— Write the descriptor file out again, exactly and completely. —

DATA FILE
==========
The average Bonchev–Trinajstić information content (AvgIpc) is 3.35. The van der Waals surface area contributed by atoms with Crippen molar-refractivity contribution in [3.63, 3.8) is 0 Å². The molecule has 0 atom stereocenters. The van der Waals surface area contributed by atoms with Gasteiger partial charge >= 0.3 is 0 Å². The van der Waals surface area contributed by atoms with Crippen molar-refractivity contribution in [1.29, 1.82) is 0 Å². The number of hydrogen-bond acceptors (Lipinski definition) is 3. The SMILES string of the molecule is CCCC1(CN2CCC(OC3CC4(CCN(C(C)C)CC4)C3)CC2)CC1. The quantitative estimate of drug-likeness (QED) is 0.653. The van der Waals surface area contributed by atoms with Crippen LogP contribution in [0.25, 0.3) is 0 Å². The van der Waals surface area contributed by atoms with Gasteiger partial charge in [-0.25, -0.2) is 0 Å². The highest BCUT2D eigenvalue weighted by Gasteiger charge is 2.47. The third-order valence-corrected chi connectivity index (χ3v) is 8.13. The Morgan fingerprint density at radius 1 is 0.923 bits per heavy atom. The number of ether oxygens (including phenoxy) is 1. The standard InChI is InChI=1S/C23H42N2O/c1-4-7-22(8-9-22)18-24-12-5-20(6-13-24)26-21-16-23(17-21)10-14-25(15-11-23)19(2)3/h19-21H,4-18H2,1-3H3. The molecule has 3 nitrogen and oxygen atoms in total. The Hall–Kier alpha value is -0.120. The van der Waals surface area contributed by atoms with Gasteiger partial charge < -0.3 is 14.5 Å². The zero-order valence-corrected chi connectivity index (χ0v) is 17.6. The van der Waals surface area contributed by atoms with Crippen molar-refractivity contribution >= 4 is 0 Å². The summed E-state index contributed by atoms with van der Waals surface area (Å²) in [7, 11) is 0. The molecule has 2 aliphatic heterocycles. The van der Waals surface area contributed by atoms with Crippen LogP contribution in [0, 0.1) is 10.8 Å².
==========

The average Bonchev–Trinajstić information content (AvgIpc) is 3.35. The van der Waals surface area contributed by atoms with Crippen molar-refractivity contribution in [3.63, 3.8) is 0 Å². The molecule has 0 atom stereocenters. The van der Waals surface area contributed by atoms with Gasteiger partial charge >= 0.3 is 0 Å². The van der Waals surface area contributed by atoms with Crippen molar-refractivity contribution in [1.29, 1.82) is 0 Å². The number of hydrogen-bond acceptors (Lipinski definition) is 3. The SMILES string of the molecule is CCCC1(CN2CCC(OC3CC4(CCN(C(C)C)CC4)C3)CC2)CC1. The quantitative estimate of drug-likeness (QED) is 0.653. The van der Waals surface area contributed by atoms with Crippen LogP contribution in [0.25, 0.3) is 0 Å². The van der Waals surface area contributed by atoms with Gasteiger partial charge in [-0.25, -0.2) is 0 Å². The highest BCUT2D eigenvalue weighted by Gasteiger charge is 2.47. The third-order valence-corrected chi connectivity index (χ3v) is 8.13. The Morgan fingerprint density at radius 1 is 0.923 bits per heavy atom. The number of ether oxygens (including phenoxy) is 1. The standard InChI is InChI=1S/C23H42N2O/c1-4-7-22(8-9-22)18-24-12-5-20(6-13-24)26-21-16-23(17-21)10-14-25(15-11-23)19(2)3/h19-21H,4-18H2,1-3H3. The molecule has 3 nitrogen and oxygen atoms in total. The Hall–Kier alpha value is -0.120. The van der Waals surface area contributed by atoms with Gasteiger partial charge < -0.3 is 14.5 Å². The zero-order valence-corrected chi connectivity index (χ0v) is 17.6. The van der Waals surface area contributed by atoms with Crippen molar-refractivity contribution >= 4 is 0 Å². The summed E-state index contributed by atoms with van der Waals surface area (Å²) in [7, 11) is 0. The molecule has 2 aliphatic heterocycles. The van der Waals surface area contributed by atoms with Crippen LogP contribution in [0, 0.1) is 10.8 Å².